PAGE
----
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The Joint Rescue Coordination Centre Trenton (JRCC Trenton) is a rescue coordination centre operated by the Royal Canadian Air Force (RCAF) and the Canadian Coast Guard (CCG).

JRCC Trenton is responsible for coordinating the Search and Rescue (SAR) response to air and marine incidents within the Trenton Search and Rescue Region (SRR). This region covers the majority of the onshore, offshore and territorial waters in the Canadian Arctic including the entirety of the Northwest Territories and most of Nunavut except for the southern half of Baffin Island (70° north latitude) which is part of Halifax SRR. It also includes the western half of Quebec and the entirety of the provinces of Ontario, Manitoba, Saskatchewan, and Alberta. This area measures 11 million km2 of which approximately 30% is water (including Hudson Bay and the Great Lakes).

As a secondary role, JRCC Trenton coordinates requests by other levels of government for federal SAR resources. These secondary request are commonly made for humanitarian reasons that fall within provincial or municipal jurisdiction (e.g. searching for missing hunters, hoisting injured hikers and medical evacuation when civilian agencies are unable due to weather or location).

Mission[edit | edit source]

"The national search and rescue (SAR) objective is to prevent loss of life and injury through search and rescue alerting, responding and aiding activities using public and private resources."[1]

JRCC Trenton coordinates and controls Search and Rescue Units (SRUs) within its area of responsibility. The centre serves as a communications hub and primary point of contact for the coordination and direction of rescue units and on-scene commanders in order to meet the national objective in the safest and most effective manner possible.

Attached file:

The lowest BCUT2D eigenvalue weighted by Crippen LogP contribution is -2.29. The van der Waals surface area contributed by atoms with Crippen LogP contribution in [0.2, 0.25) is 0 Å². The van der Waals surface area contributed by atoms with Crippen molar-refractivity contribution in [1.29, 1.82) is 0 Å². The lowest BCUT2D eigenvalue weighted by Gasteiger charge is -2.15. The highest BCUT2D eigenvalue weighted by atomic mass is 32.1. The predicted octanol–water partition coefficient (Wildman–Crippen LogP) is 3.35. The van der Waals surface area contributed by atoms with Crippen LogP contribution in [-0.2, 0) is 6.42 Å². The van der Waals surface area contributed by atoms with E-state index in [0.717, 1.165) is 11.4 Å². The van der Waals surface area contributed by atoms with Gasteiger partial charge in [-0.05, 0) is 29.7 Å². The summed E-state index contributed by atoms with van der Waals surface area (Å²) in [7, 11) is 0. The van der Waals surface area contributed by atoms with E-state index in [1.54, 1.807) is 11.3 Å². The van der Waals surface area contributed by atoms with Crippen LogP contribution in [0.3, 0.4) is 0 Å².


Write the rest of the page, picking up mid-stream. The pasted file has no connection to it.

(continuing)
AIRCOM also operates the Canadian Mission Control Centre (CMCC) from JRCC Trenton. CMCC is tasked with monitoring the Cospas-Sarsat system that detects transmissions from emergency locating beacons on aircraft or marine vessels in distress through Canada's search and rescue area of responsibility.

Command and control[edit | edit source]

The Minister of National Defence has overall responsibility for the operation of the coordinated federal SAR system with primary (full-time) SAR resources provided by the Canadian Forces and Department of Fisheries and Oceans. Within the Canadian Forces, SAR policy and procedures are the responsibility of Canadian Joint Operations Command with each JRCC being operationally responsible to the senior military officer in their region. JRCC Trenton is responsible to the Commander of Joint Task Force (Central) but also straddles the jurisdiction of JTF (East), JTF (West), and JTF (North).

Personnel[edit | edit source]

JRCC Trenton is staffed by personnel from the RCAF and CCG 24 hours a day, year-round. Duty staff are

  • two Maritime SAR Co-ordinators commonly referred to as the "marine controllers" (experienced CCG officers),
  • one Maritime SAR Co-ordinators marine assistant experienced officer,
  • one Aeronautical SAR Co-ordinator commonly referred to as the "air controller" (experienced RCAF pilot or navigator); and
  • one Assistant Aeronautical SAR Co-ordinator or "air assistant" (experienced RCAF air traffic controller or air weapon controller).

Air and Marine controllers are collectively called "mission coordinators". All JRCC personnel function together as a team to ensure that response to distress incidents is co-ordinated effectively.

Location[edit | edit source]

JRCC Trenton is located on CFB Trenton in Trenton, Ontario. JRCC Trenton is connected with the Canadian Mission Control Centre (CMCC), NAV CANADA, and the Canadian Coast Guard Marine Communications and Traffic Services radio systems.